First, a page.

OBC electrical vehicle requirements: New 200 amp panel and rough-ins to add $500 or more to new home costs


The provincial government has introduced changes to the Ontario Building Code (OBC), requiring 200 amp panel and rough-in requirements for electrical vehicle (EV) charging on new homes built beginning in January, 2018.

Builders estimate the new provisions will add about $500 per door, plus unforeseen and possibly even more serious costs if subdivision transformers and other electrical upgrades are required.

The new rules appear to be driven to accommodate the requirements for one electrical vehicle manufacturer (Tesla) as other EVs currently on the market can be charged with the conventional 100 amp service.

Ontario Home Builders’ Association (OHBA) representatives have been asking for guidance about the new rules, especially since it isn’t clear how subdivisions currently under construction will be affected by the requirements. It could be extremely expensive to retrofit existing subdivision infrastructure designed for 100 amp service.

Greater Ottawa Home Builders’ Association (GOHBA) executive director John Herbert said the Ministry of Municipal Affairs (MMA) has set up an “EV Reference Group” that “will be comprised of all the stakeholders across the province, including government and housing official representatives, along with lower-tier hydro distribution organizations, to study this and come up with recommendations.”

The reference group will meet three times but it will have to move quickly, as the issues will need to be resolved before Christmas.

“The main thrust is that there has to be grandfathering offered to all communities approved by the end of 2017,” Herbert said.

That grandfathering will protect builders and developers who might be caught in the middle between the legal EV panel requirements and significant unanticipated original costs.

However it won’t solve the underlying issue that ultimately homeowners will pay the pass-through price for the additional electrical capacity they may never want nor need.

In a letter to Hannah Evans, the MMA’s director, building and development branch, Doug Tarry, chair of the OHBA technical committee, raised these concerns:

  • The 200 amp panel requirement has downstream electrical infrastructure implications and requirements;
  • Some communities already have infrastructure built and installed ing round that cannot handle the load;
  • Upgrading “in the ground” electrical infrastructure to accommodate higher loads has serious cost and logistical consideration forLocal Distribution Companies and would be very costly or disruptive for multi-phase communities already under construction, where infrastructure is already in the ground to service housing where permits will be pulled post Jan. 1, 2018;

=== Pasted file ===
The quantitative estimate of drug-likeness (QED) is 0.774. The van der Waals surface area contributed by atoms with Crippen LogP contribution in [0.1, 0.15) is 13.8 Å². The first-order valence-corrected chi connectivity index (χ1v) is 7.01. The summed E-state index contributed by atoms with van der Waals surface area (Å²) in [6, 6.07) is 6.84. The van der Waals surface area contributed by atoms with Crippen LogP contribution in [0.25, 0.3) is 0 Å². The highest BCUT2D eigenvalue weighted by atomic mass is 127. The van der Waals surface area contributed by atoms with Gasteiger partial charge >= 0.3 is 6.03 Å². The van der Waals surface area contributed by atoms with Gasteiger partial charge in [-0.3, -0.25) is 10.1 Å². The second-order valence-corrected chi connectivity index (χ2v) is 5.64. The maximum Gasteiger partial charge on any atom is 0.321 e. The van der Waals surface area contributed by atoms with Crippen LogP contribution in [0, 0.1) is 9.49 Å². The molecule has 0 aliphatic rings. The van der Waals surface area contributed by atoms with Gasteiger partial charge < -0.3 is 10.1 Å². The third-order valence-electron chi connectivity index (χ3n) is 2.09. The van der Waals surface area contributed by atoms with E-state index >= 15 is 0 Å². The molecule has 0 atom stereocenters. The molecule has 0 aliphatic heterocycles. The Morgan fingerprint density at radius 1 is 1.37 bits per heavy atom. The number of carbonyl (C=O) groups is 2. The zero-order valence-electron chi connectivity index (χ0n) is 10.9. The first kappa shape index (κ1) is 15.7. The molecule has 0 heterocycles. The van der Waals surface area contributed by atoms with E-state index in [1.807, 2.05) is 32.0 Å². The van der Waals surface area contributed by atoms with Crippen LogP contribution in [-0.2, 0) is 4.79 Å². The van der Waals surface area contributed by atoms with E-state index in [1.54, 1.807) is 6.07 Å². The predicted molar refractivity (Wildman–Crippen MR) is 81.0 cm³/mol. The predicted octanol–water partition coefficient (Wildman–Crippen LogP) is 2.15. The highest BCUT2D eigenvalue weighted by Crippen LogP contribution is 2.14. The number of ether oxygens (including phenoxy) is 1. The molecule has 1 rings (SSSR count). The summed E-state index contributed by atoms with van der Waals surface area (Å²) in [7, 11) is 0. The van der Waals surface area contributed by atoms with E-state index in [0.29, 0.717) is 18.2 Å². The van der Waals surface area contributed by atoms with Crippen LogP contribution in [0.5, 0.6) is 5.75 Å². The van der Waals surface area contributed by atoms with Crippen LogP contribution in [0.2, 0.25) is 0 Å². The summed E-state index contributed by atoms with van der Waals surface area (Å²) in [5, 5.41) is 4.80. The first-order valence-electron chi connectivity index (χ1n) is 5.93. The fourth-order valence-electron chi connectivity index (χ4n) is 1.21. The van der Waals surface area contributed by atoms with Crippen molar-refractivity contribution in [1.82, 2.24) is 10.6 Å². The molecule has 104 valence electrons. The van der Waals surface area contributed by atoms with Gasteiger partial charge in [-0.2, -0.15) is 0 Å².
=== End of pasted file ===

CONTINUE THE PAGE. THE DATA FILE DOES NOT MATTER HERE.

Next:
• The requirements appear to be designed to satisfy the charge for a single specific electrical vehicle manufacturer;
  • Electric vehicle charging technology and standards are rapidly evolving;
  • The OBC (Ontario Building Code) is an inappropriate use for specific vehicle manufacturer standards;
  • Policy may double in the ground infrastructure in a field of rapid innovation for which infrastructure may not be necessary within a short window of time (or at all given multiple competitive automotive manufacturers.

“All of our concerns are related to the appropriate application of the OBC and downstream infrastructure concerns,” Tarry writes. “OHBA strongly believes this is an inappropriate use of the OBC, especially when technology and standards are evolving so rapidly. OHBA strongly recommends this requirement be revoked from the OBC.”

A MMA spokesperson said the OBC changes will apply to building permits for detached, semi-detached or row houses with not more than two dwelling units with a garage, driveway or carport.

“The requirement for providing a 200 amp panel and including a conduit for future wiring int he car parking area would allow a home owner to charge any kind of electrical vehicle and not be tied to one particular make or model of vehicle,” the MMA official wrote. “By establishing this requirement, home owners who own an electric vehicle or purchase one in the future, will not need to upgrade their panel later in order to facilitate vehicle charging based on these applications.”


  1. Cardel is a home builder in Ottawa. They are charging $3000 to have a 200 amps circuit in our house. We’re in August 2018; how is that possible knowing that this became a code/law back in January 2018?


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